American Ex-Prisoners of War
A not-for-profit, Congressionally-chartered veterans’ service organization advocating for former prisoners of war and their families.

Established April 14, 1942



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Biography
Behrens, Richard
Dick "Butch" Behrens  1942
Dick ''Butch'' Behrens 1942
Dick "Butch" Behrens after 52 years of freedom
Dick after 52 years of freedom
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After the War ...
Biography
My 'military career' began in 1939 when I joined 'F' Company of the 109 Combat Engineers, National Guard unit of the 34th Division at Sturgis, S.Dak. In 1941 we were called up and were sent to Camp Claiborne for one year of training, which was extended a lot. We then went to North Ireland, Scotland and then made the landing near Algiers in North Africa. By then 'F' Company had become 'C' Company and we moved up into Tunisia with the 168th Infantry Regiment. We were to meet the Germans who were retreating westward in the face of the British Army out of Libia things went badly for the Americans: the Germans overwhelmed us at Faid Pass, taking a thousand or so of us captives; the whole 1st Platoon of 'C' company.

The Faid Pass battle started on February 14th and we were captured several days later. We were rounded up somewhere east of Sidi bu Zid and marched to Sfax then wound up in Tunis and were flown across the Med to Naples and held for several days in a compound at Capua. We went by train over Brenner Pass to Stalag 7V11A at Mooseburg where we were "processed" for two or three weeks. We got back on the 60's and 8's and went north to 111B at Firstenburg (Furstenburg) which is south of the other Frankfurt on the Oder River. I think we got there in March. 111B had been a holding place for Russian prisoners whom the Germans brutalized and the same personnel were pretty rough on us until they were replaced by more humane types. Not that these guard were nice people, only a little less brutal. They hit us around a lot at first, but there is nothing like a 'butt stroke' or two to make us realize we were no longer in control.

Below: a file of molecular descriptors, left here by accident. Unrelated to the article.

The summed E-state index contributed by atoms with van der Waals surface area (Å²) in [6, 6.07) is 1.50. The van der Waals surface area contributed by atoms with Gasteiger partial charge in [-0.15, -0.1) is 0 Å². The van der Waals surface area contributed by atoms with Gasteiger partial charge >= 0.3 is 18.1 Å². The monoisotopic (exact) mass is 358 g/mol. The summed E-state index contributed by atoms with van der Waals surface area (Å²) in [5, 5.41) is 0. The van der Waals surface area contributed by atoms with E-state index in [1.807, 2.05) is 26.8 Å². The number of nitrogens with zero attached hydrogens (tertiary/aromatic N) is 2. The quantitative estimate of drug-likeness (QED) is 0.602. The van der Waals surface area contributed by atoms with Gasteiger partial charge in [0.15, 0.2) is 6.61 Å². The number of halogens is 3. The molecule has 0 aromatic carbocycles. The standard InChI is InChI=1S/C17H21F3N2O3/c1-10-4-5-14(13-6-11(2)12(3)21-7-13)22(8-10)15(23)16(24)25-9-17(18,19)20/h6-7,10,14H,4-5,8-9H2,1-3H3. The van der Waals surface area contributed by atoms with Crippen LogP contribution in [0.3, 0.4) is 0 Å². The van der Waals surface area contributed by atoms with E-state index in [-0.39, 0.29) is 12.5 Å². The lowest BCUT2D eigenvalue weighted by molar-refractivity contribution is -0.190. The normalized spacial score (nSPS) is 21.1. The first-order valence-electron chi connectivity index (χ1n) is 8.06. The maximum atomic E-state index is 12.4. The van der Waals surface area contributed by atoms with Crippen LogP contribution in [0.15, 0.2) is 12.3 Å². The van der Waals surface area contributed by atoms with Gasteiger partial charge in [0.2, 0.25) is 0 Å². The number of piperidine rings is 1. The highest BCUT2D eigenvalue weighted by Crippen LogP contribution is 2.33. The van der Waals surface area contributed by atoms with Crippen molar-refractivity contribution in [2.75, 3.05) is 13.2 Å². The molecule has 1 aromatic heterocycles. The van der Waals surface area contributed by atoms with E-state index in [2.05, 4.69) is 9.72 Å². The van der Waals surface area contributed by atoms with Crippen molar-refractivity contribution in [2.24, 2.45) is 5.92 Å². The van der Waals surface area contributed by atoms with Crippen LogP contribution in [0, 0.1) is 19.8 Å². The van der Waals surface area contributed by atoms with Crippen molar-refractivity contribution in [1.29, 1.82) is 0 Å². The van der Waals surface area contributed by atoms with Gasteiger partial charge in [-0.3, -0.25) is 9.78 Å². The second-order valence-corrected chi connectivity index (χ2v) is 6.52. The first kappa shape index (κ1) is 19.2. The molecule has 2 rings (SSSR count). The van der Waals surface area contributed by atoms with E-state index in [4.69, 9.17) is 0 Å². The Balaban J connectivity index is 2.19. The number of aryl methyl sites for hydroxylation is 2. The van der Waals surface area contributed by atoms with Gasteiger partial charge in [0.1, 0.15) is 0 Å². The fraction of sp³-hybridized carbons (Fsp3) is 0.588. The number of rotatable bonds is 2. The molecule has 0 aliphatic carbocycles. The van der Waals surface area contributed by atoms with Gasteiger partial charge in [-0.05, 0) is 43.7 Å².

The next three months were not good. Then we began to receive Red Cross parcels, two men to a parcel when times were good, but there were some long time between parcels. A 'parcel' had a can of Spam or corned beef, a pound can of powdered milk, 1 pound off butter, soap, 6 oz of liver pate', crackers, sugar, salt and instant coffee. Also there would be five packs of cigarettes. They were as good as money for trading with the guards and French prisoners, who were nearly free around the camp.

We were at 111B until January of 1945. We had to hit the road because the Russians were moving west. We did a midwinter march to 111A, this was not a fun trip, thousands of Germans were doing the same thing. In six or seven days we arrived in 111A which was a hellhole. Three thousand men or so, and two water faucets. The Russians 'liberated' us and many of us walked to the Elbe River and the American lines. On the way my kidneys began to fail but I was fortunate to get to a hospital in France before I collapsed. I spent a month there, came home on a hospital ship and spent a year at Walter Reed Hospital. I left there fully recovered. A very happy ending.

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